Media Work and Collaborative Authorship


While finishing this Spring semester courses, one of the main media industries we focused on was the game industry. In the context of Jenkins' convergence culture, one of the students looked explicitly at the consequences of the consumer as co-creator for the professional identity of gamemakers.

The game industry has cleverly used gamers as 'modders' (creating modifications of existing games using increasingly sophisticated SDKs: Software Development Kits). David Nieborg and Jose Pedro Tavares, Rui Gil & Licinio Roque are among those who signaled an emerging mod culture, where the player is (also) author, and the notion of collective authorship potentially undermining the (sense or extent of) creative control of the professional game developer.

Several people have written eloquent books on the issue of collaborative media production, some of which works can be downloaded or read for free online (see Yochai Benkler's "Wealth of Networks", Eric von Hippel's "Democratizing Innovations", Charles Leadbeater & Paul Miller's "Pro-Am Revolution", and Lawrence Lessig's "Free Culture" for example).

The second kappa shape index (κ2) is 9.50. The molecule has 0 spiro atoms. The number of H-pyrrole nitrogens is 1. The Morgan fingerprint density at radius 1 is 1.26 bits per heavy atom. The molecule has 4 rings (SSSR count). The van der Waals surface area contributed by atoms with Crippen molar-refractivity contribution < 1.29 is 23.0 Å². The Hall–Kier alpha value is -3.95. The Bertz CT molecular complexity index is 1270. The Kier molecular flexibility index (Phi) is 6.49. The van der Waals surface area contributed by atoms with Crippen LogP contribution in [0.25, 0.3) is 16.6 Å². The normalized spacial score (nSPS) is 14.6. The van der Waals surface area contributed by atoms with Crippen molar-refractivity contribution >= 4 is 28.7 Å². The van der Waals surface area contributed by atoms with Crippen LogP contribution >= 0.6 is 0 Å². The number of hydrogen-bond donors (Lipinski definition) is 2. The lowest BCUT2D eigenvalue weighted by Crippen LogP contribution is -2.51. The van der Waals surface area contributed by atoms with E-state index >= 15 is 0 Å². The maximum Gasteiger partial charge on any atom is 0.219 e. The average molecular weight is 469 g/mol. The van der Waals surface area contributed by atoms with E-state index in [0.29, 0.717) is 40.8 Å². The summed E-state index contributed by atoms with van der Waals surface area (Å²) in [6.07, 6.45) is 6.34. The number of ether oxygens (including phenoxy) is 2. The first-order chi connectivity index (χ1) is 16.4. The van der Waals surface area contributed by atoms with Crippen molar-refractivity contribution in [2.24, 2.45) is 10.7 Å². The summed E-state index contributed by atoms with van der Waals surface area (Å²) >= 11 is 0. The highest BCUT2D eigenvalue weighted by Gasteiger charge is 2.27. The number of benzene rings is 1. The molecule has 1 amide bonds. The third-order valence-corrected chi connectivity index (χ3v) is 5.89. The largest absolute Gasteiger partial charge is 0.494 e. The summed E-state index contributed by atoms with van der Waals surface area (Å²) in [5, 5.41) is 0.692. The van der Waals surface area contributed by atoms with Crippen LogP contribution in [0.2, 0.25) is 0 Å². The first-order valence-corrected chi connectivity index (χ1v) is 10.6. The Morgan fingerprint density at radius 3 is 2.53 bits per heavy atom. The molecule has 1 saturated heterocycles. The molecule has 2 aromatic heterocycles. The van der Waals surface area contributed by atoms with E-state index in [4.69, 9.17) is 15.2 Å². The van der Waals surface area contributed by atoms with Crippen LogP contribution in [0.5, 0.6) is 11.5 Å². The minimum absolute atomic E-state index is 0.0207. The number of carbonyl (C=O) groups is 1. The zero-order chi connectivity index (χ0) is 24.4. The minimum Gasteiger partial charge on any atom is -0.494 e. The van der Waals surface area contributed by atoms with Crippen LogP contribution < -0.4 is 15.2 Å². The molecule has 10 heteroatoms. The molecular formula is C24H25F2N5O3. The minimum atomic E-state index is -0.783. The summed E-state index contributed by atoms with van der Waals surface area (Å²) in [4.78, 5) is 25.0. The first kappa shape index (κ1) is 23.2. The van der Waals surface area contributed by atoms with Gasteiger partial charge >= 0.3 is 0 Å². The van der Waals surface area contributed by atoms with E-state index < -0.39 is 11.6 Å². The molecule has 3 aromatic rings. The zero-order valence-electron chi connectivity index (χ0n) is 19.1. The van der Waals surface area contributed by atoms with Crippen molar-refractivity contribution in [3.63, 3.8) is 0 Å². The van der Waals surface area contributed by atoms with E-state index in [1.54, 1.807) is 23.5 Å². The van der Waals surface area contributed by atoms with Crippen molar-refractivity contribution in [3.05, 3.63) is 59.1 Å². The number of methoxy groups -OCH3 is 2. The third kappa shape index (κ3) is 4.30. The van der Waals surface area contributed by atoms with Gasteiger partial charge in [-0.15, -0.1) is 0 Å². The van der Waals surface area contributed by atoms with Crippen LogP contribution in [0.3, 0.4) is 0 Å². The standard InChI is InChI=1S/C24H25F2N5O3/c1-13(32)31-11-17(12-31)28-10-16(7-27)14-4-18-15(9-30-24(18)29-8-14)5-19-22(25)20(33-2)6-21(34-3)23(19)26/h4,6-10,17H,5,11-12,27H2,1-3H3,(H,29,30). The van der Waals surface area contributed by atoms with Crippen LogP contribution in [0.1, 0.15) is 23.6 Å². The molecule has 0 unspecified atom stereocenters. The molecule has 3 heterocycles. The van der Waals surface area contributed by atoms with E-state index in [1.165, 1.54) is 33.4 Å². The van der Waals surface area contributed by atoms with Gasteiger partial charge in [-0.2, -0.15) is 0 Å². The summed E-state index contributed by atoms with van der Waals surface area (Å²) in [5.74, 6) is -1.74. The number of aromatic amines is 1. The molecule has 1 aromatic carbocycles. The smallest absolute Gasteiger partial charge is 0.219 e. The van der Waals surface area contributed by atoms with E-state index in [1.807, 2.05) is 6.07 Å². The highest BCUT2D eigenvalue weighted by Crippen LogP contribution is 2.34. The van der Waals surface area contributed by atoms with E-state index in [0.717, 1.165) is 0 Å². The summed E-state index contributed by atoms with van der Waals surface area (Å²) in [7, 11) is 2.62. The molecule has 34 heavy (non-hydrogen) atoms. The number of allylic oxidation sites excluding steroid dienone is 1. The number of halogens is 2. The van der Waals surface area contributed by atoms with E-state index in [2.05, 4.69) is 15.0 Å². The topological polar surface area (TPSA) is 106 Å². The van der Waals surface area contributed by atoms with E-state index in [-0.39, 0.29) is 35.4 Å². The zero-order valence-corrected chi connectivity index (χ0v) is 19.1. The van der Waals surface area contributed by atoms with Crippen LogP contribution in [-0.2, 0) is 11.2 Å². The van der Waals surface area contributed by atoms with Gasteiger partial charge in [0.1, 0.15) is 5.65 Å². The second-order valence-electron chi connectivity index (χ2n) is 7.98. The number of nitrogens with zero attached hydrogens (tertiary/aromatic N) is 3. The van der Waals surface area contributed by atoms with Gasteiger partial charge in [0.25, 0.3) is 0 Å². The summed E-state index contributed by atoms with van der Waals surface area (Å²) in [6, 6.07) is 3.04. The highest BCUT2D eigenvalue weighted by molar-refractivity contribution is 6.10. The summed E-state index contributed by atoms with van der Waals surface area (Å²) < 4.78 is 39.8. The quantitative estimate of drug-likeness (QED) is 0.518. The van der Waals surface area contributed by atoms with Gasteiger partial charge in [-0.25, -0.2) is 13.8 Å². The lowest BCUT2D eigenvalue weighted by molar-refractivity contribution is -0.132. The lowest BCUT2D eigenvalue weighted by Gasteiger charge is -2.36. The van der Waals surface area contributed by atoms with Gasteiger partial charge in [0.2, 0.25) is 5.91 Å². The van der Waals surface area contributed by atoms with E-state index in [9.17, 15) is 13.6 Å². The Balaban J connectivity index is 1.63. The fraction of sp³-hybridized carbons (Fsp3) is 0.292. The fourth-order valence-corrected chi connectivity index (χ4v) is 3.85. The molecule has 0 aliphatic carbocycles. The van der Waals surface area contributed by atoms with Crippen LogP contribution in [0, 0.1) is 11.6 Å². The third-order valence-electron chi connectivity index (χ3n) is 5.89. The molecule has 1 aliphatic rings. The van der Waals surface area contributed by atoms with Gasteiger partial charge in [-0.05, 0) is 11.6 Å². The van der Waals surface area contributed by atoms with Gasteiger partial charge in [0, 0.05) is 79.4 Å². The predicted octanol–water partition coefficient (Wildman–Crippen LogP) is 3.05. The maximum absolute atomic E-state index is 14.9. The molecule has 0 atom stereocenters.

Others have made available their papers or essays on the topic, thus providing additional wealth of insight and information on the topic, like Henry Jenkins, Lars Bo Jeppesen, Axel Bruns, Christoph Neuberger, Ari Heinonen, and many others.

UPDATE (23.04.06, 18:29PM): All of this of course needs a critical perspective, too - not just regarding the tensions in working on one's professional identity as a game developer. One way of looking at the corporate embrace of user co-creation is to question the implied valorizing of people's voluntary creativity and cultural production. It is in this context that Tiziana Terranova wrote: "Working in the digital media industry is not as much fun as it is made out to be" (originally in Social Text 18/2, 2000). She refers to the notion of 'free labor' as the ultimate engine of the so-called knowledge society, information age and digital economy. A similar argument makes Leila Green (in a 2001 issue of M/C Journal on 'Work'), asking why we are not getting paid if all that we do (as consumers or prosumers of media) is working to be audiences for media organizations to be sold to advertisers.

UPDATE (01.05.06, 11:34AM): Another beautiful and telling quote (especially when read next to Henry Jenkins' work on convergence culture and the 'rewarding' user experiences it generates) from Terranova's essay: "In the overdeveloped countries, the end of the factory has spelled out the obsolescence of the old working class, but it has also produced generations of workers who have been repeatedly addressed as active consumers of meaningful commodities. Free labor is the moment where this knowledgeable consumption of culture is translated into productive activities that are pleasurably embraced and at the same time often shamelessly exploited."